Steven Woloshin is co-director of the Center for Medicine and Media at The Dartmouth Institute and a general internist. He and research partner, Lisa Schwartz, have worked to improve the communication of medical evidence to physicians, journalists, policymakers, and the public to help them see through excessive fear and hope created by exaggerated and selective reporting in medical journals, advertising, and the news.

Their research themes include: medicine in the media, the science of effective risk communication, prescription drugs, overdiagnosis, and the marketing of medicine. Woloshin and Schwartz’s seminal work helped to establish the field of health-related numeracy. He and Schwartz created the “drug facts box”, drug-benefit and harm-data summaries shown in clinical trials to improve consumer decision-making. The FDA’s Risk Communication Advisory Committee unanimously endorsed the box and Congress directed FDA to consider it (S.3507 Affordable Care Act). While the FDA has not yet implemented boxes, they replicated Woloshin and Schwartz’s findings, acknowledged to Congress that boxes influenced their Guidances and created the Trials Snapshots website with drug box content. Based on their work developing “risk charts” the National Cancer Institute created the Know Your Chances website.

Woloshin is a frequent contributor to major media outlets, including The Washington Post and The New York Times and co-authored two books: Know Your Chances and Overdiagnosed. For more than a decade, Woloshin and Schwartz have led the “Medicine in the Media” workshop with the NIH, teaching over 500 health journalists how to interpret and report medical research. In announcing that Woloshin and Schwartz received the 2017 McGovern Award from the American Medical Writers Association, President Lori Alexander said, “These two physicians are my heroes because of their commitment to improving the quality of messages directed at lay audiences.”

Woloshin is a founding member of the Steering Committee for Preventing Overdiagnosis, an annual, international conference, Advisory Board member of AllTrials, and collaborator in Informed Health Choices (improving critical thinking skills in schools).

He earned a BA from Boston University, an MS from the Geisel School of Medicine at Dartmouth, and a MD from the Boston University School of Medicine.

 

Q: What did you want to be when you grew up?
A: I still don’t know

Q: Who is/was your role model?
A: I am very lucky and have had many wonderful clinical and research mentors

Q: Tell us about a meaningful moment in your career
A: When Lisa Schwartz and I decided to do everything together – research, teaching, and life.

Q: If someone asked you to suggest a book to read, what would you recommend?
A: Confederacy of Dunces by John Kennedy Toole, if they don’t have much time, Dante and the Lobster by Samuel Beckett (it’s just a short story)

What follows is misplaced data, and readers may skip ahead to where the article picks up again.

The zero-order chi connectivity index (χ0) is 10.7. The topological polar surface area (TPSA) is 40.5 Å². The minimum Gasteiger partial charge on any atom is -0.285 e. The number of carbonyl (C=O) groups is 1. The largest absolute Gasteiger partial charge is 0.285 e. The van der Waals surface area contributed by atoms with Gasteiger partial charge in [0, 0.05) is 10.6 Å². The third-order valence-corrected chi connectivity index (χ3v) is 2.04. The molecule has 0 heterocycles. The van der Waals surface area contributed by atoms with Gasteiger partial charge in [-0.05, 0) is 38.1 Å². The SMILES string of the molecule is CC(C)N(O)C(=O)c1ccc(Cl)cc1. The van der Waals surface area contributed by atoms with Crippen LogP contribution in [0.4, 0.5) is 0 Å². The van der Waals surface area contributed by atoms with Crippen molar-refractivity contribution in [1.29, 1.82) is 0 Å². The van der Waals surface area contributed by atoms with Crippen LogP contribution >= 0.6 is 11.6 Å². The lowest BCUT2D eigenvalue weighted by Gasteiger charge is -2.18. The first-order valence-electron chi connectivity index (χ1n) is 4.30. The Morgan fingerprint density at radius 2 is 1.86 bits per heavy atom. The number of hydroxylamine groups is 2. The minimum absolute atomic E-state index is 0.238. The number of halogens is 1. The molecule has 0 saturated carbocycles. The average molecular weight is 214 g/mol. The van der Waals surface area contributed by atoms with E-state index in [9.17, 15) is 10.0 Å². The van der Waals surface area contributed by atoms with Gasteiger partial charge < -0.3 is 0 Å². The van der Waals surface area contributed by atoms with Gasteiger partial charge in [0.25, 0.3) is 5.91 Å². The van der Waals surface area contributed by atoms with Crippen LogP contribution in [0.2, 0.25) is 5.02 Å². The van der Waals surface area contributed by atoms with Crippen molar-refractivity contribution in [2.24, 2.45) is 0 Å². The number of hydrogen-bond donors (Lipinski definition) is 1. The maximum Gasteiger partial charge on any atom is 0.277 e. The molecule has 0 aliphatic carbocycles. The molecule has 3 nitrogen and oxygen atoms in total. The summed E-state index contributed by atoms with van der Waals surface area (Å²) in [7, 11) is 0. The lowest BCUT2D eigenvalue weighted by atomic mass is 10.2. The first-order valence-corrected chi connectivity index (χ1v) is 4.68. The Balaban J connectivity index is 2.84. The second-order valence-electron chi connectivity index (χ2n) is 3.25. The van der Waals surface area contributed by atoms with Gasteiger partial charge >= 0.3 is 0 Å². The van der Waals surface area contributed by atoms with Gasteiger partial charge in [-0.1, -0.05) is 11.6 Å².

Q: What do you like to do in your down time?
A: What is down time?

Q: What is your favourite cuisine?
A: Middle-Eastern

Q: What is your favourite place in the world?
A: Home

Q: Who would you most like to thank, and why?
A: Lisa – she knows why!

Q: What are three things you would change in medicine?
A:Less of it when it’s unlikely to help
More compassion
More healthy skepticism

 

Selected publications:

  1. Schwartz LM, Woloshin S, Black WC, Welch HG. The role of numeracy in understanding the benefit of screening mammography. Ann Intern Med 1997; 127: 966-972.
  1. Woloshin S, Schwartz LM. Giving legs to restless legs: A case study of how the media helps make people sick. PLoS Med 2006 3(4) e170: 0452-0455.
  1. Schwartz LM, Woloshin S, Fowler FJ, Welch HG. Enthusiasm for cancer screening in the United States. JAMA 2004; 291:71-8
  2. Schwartz LM, Woloshin S. Lost in transmission–FDA drug information that never reaches clinicians. N Engl J Med. 2009 Oct 29;361(18):1717-20.
  3. Woloshin S, Schwartz LM. Communicating data about the benefits and harms of treatment: a randomized trial. Ann Intern Med. 2011 Jul 19;155(2):87-96.
  4. Woloshin S, Schwartz, LM, Black WC, Kramer BS. Cancer screening campaigns – getting past uninformative persuasion. N Engl J Med 2012; 367:1677-1679.
  5. Wiener RS, Schwartz LM, Woloshin S. When a test is too good:How CT pulmonary angiograms find pulmonary emboli that do not need to be found. BMJ 2013 346:3368 doi: 10.1136/bmj.f3368.
  6. Woloshin S, Schwartz LM. US Food and Drug Administration Approval of Flibanserin: Even the score does not add up. JAMA- Intern Med 2016 doi:10.1001/jamainternmed.2016.0073

Book:

  1. Woloshin, S, Schwartz LM, Welch G. Know your chances: Understanding health statistics. University of California Press (November 2008).
  2. Welch HG, Schwartz LM, Woloshin S. Overdiagnosis: How the pursuit of health can make you sick. Beacon Press (January 2011)